California weather is so bipolar. Right now it feels like spring and I’m getting that lazy I-don’t-want-to-do-my-homework feeling because I know testing season is coming up. If I remember correctly from last year, I didn’t get much writing done. Meanwhile, my plotline mutates like it’s been sitting in Marie Curie’s laboratory. I’ll just nip some of the crazier developments in the bud.
As summer comes around again, I start getting nostalgic for some reason. So now as I make the switch from warm pajamas to nightgowns, I’m thinking about rivals again and why I never want one. Here, rival means someone around my skill level that I can compete against. Most people on my level were my friends, and I don’t really like competing with my friends. I’m afraid that a rival would bea distraction, because I almost had one and I took him way too seriously.
It really embarrasses me to remember those days. I was immature, still thinking I was going to be a published teenage author (hold back your groans–I learned better) and so did that guy. Maybe he still does. I don’t know.
Well, we were writers with a common goal, so my brain sort of automatically logged him as my rival. And it was pretty terrible, because I didn’t like him one bit on a personal level, so how could I respect him as a rival? I celebrated my victories and his setbacks. I don’t know how he felt about me, but if he called me a friend, I would have lashed out. We had written the same number of words over the summer, but he felt he had the right to lord it over us all because he had finished his draft. I estimated that I was only a third done. This guy was annoying, and above all, he was arrogant. I don’t care too much about your skill level as long as you know where you are, but clearly, despite community responses, he had no idea that he wasn’t as good as he thought he was. I would say that he was disliked, but maybe most of the forum didn’t even waste that much thought on him. I’ve never asked.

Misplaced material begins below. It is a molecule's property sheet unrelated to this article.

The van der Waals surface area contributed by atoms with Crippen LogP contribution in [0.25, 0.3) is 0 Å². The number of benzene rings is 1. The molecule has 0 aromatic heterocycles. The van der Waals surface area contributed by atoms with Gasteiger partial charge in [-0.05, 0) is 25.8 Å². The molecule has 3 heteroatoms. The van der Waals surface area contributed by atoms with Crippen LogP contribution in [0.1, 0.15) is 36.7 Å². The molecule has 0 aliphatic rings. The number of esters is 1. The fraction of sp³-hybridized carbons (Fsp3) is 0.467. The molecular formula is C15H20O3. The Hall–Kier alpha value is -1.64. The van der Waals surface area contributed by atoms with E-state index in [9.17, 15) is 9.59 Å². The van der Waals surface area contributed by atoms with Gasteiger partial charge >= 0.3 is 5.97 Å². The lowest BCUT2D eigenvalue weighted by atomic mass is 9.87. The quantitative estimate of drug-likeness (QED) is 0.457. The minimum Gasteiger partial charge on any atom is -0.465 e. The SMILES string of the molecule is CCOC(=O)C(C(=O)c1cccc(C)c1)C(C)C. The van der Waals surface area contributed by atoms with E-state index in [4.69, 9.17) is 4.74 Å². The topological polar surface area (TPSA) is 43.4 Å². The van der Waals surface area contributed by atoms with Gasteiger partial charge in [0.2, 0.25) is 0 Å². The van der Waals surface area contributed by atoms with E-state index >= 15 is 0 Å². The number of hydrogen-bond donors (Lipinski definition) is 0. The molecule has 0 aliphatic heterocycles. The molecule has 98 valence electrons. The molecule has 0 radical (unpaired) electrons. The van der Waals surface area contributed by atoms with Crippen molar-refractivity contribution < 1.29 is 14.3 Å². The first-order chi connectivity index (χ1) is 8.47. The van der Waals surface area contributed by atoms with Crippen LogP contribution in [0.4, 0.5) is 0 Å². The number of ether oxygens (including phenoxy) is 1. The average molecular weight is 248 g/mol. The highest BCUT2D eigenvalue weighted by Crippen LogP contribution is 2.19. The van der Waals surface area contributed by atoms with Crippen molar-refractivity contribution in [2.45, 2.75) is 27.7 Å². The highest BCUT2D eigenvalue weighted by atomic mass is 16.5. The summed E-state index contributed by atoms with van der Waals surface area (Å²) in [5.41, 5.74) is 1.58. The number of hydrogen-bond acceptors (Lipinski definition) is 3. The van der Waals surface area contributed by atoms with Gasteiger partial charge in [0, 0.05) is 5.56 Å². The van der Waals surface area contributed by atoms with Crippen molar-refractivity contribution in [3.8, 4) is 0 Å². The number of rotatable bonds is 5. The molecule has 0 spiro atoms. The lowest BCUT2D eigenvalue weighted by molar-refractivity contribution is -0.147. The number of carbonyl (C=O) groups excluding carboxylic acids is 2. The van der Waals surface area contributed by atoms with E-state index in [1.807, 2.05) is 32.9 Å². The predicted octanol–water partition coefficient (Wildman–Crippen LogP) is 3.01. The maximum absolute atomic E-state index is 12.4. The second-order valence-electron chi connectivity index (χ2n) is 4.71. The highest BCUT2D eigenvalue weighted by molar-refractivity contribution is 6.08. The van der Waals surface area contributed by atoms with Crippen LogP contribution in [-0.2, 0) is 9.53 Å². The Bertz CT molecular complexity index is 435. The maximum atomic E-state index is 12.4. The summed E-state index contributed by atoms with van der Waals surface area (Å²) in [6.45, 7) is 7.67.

Now, I don’t even care. Irrational hatred burns up quickly more than anything, I find. We plod along, and I no longer have to look behind my shoulder for him because that doesn’t matter. As long as he thinks he’s good, he won’t progress, even though he says so. I have taken the opposite approach, endless self-deprecation. Not necessarily healthier, but I am so afraid of becoming him that I can’t help myself.
The writers I trust enough to work with have helped me so much more. We all get our fair share of criticism from each other, but the atmosphere is so much more healthy. I think less about one-upping the other guys and more about just improving for the sake of improving, and perhaps most importantly, giving something back to them. So instead of competing and living on the misfortune of others, I gained something from interacting with them. We all did. Law of equivalent exchange and all that.
And that is why I believe that people like me who easily explode with anger at things that aren’t worth the attention should be really careful when they pick rivals.